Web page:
After analyzing the data, the researchers found that HIT-6 scores for those in the CPT group were reduced by an average of 3.4 points compared to those given usual care. This improvement in headache-related disability was maintained six months post-treatment.

PTSD scores for the CPT group also decreased by an average of 6.5 points compared with the usual care group immediately post-treatment, with treatment effects lasting up to 6 months post-treatment.

Meanwhile, those in the CPT group experienced a more modest improvement in headache-related disability, with an average decrease of 1.4 points post-treatment compared with those in the TPU group.

PTSD scores in the CPT group decreased by 8.9 points on average post-treatment compared with those given usual care.

Analysis of the disaggregated scores showed that usual care resulted in a minimal change in headache-related disability — less than one unit change in the average HIT-6 score. However, there was a decrease in PTSD score of 6.8 points among those in the usual care group, which further decreased to 7.7 points 6 months later.

CBT and CPT

When asked what might explain the different effects of CBT and other treatment options, Don McGeary, Ph.D., ABPP, associate professor at the Department of Psychiatry and Behavioral Sciences at the University of Texas Health San Antonio, and one of the study’s authors, told MNT:

“I believe [CBT for headaches] was effective in this study because we purposefully developed a treatment that would be very broad (i.e., address as many headache mechanisms as possible) and focus on function. When people with any kind of pain condition are able to overcome disability and accomplish more meaningful activities in their lives, then pain becomes easier to manage. This was certainly true in our study.”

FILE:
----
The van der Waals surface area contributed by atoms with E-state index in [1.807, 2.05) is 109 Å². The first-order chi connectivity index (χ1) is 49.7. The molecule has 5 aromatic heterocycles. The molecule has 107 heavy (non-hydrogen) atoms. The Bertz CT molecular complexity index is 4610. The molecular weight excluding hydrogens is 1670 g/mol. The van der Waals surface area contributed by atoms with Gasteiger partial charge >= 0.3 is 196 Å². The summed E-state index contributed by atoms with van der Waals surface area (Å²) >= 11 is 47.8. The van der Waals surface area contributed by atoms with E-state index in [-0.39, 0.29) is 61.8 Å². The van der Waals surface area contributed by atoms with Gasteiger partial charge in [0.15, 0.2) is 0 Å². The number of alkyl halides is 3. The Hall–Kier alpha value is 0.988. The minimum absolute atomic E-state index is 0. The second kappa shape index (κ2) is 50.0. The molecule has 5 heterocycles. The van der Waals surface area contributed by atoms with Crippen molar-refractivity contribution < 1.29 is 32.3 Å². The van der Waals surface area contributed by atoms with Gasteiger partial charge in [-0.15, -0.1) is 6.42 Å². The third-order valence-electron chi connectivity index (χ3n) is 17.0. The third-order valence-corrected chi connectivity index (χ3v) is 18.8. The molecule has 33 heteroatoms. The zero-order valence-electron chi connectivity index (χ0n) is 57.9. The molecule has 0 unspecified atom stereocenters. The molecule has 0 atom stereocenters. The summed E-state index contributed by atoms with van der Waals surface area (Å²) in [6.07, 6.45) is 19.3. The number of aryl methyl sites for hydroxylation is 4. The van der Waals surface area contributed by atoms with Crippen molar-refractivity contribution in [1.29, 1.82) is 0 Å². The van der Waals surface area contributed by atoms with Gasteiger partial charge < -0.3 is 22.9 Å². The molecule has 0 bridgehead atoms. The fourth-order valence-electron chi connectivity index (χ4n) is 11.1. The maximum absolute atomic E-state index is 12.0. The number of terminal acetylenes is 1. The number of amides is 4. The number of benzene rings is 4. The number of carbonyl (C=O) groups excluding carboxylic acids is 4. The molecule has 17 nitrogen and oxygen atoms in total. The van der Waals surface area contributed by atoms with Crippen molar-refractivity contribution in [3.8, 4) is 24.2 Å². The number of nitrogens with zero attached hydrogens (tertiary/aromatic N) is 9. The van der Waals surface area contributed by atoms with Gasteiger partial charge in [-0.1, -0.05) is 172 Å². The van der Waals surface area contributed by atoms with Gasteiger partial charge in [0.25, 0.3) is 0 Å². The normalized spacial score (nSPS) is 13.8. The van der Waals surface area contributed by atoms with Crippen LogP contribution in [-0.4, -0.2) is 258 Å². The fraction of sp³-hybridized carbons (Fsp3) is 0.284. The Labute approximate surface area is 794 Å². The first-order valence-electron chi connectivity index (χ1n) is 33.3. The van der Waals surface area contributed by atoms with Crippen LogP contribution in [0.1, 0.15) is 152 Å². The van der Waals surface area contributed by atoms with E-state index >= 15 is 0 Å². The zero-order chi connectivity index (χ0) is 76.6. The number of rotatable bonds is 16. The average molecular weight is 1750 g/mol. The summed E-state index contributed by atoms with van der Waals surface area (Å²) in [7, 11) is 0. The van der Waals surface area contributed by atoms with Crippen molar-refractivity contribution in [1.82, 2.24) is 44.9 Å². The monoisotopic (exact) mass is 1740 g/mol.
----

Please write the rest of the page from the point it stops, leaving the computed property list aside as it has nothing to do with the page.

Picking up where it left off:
Dr. McGeary added that veterans were more likely to complete CBT than CPT. He noted that this was perhaps because CBT is less intensive and doesn’t involve delving into traumas that patients may want to avoid.

The researchers concluded that CBT for headaches effectively treats post-traumatic headaches from mild TBI and PTSD in veterans.

When asked what these findings mean for treating PTSD and its symptoms, Dr. McGeary said CBT could lower treatment costs for PTSD and increase treatment access as psychologists require just two hours of training, and care lasts just 4-8 hours. By comparison, CPT requires rigorous training and over 12 hours of care.

“We are still working on identifying who is likely to benefit and suspect that veterans with less severe PTSD symptoms will benefit from the headache intervention while those with more severe symptoms need to be referred to the gold-standard treatment,” he noted.

He added that due to the simplicity of CBT, it might also be effective in children and adolescents; however, they need to test this first.

Shannon Wiltsey Stirman, Ph.D., associate professor at the Department of Psychiatry and Behavioral Sciences at Stanford University, not involved in the study, told MNT that the therapy may work in other demographics, too.

Dr. Stirman noted that the therapy might benefit people who have experienced intimate partner violence or are reluctant or unable to engage in trauma-focused therapy due to medical issues by providing tools to manage aspects of daily life and PTSD symptoms.